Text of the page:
Yeah. I’ve, I’ve had experiences in my past where, um, there were people in positions who were told when this happens, do this, press this at this time, it was never like, Hey, because you’re pressing this at this time, this will happen. Or because what’s happening over here, it’s affecting this. So you should react with this sort of a thought. So like when things didn’t exactly happen, like they mentioned, they still probably should have pushed the button, but it wasn’t ABC happened. It was ABD. And all of a sudden they weren’t like educated for all those whys. So I watched this ship burn more times because of a lack of really a lot. It wasn’t the people’s the button pushers fault. It was the people that were in charge of those button, pushers, withholding all this information or like, you know, falsely giving them this sort of idea of what to do. And it’s kind of, I see it so much too with like, you know, we’ve all seen YouTube videos that are 30 minutes of eqing, the kick drum. I mean, I used to watch them all the time. I’m guessing you used to watch them too. We all have, but it’s like if I have to watch another mixed review, that’s just scrolling through the track saying, and then I cut this and then I cut this and then I cut this and then it’s on the next thing. And I cut this and I cut this and I compressed this. It’s like, who gets any value on any of this? What can I take as an action step later? So it’s only like the philosophies and describing like why yeah. With the, what the intention is, you know, and understanding the moving parts.

David:

You know, that’s why a fairly significant part of my program is, is music. You know, they’re, they come to the school to be engineers and to be, uh, you know, creators, um, when you’re working with musicians, like you have to speak their language, you know? So if you can, you can be the greatest engineer on the planet, but you still have to communicate with people. You know, just simply being technically proficient is, is really not enough. Um, you know, it’s, it’s understanding all the things that are affecting the job that we’re trying to do. Not just like the tools.

Adam:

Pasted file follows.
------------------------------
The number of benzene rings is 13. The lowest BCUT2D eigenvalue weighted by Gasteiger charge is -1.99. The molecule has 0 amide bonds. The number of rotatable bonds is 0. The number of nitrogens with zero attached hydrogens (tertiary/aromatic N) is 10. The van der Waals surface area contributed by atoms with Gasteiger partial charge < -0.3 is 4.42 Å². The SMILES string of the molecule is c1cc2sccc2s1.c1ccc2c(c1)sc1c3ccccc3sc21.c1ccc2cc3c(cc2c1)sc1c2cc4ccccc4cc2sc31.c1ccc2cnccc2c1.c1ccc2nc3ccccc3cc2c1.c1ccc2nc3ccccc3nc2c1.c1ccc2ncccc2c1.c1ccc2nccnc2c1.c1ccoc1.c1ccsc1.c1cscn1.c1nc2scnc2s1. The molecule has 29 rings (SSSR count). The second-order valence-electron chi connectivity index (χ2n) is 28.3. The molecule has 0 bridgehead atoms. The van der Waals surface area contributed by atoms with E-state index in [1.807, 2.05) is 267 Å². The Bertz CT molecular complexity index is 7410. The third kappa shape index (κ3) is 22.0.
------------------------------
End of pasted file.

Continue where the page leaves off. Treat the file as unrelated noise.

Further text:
yeah. Reading the room. Right? Yeah. The technical seems to be almost the last part of the equation. I know a lot of really great engineers. Some of them, I would never want to hire our work with, I just don’t want to be around them. But I mean, yeah. I mean, and that’s the case with every, you know, every walk of life, right. You know, in the end, you know, there’s a lot of people who can do what you do, right. There’s a lot of people that can do what I do. A lot of people can do it. You do Dave. But I think that, you know, I’ll speak for you. Uh, you bring something so much more to the table, so much more special and personality in that confidence. You’re just the fun to hang. You’ve got a perspective that is really fresh and fun. You know? I mean, people, if you really got to check out his YouTube channel and just check them out on Facebook, because the guy’s got, you know, he’s got conversation for days and, uh, you know, that, that comes from just like, you know, you’ve got that different kind of perspective and you’ve got a lot of experience under your belt. So, um, it’s awesome. And it comes through a thing with your clients and your work and, um, yeah, state just saying, I appreciate you so much, Dave, thank you so much for taking the time and talk with us. Um, it was really, really informative. So if anybody wants to hear, uh, and get any more information from Dave, you can reach him directly by visiting his website. [inaudible] dot com. You can look for that link in the description below. Um, you can also stay in the loop on Instagram and Facebook at tile mixes. I highly encourage you. There’s plenty to get there, but that’s it for this episode. If you liked what you heard, please leave a comment below, let me know what you liked. And don’t forget to hit the like button and subscribe to the channel, to ring the bell. It really, really does go a long way towards 40th channel. And also don’t forget your free gift. Please go to http://www.Adamclairmont.com. All right. Thanks so much guys. See you next time.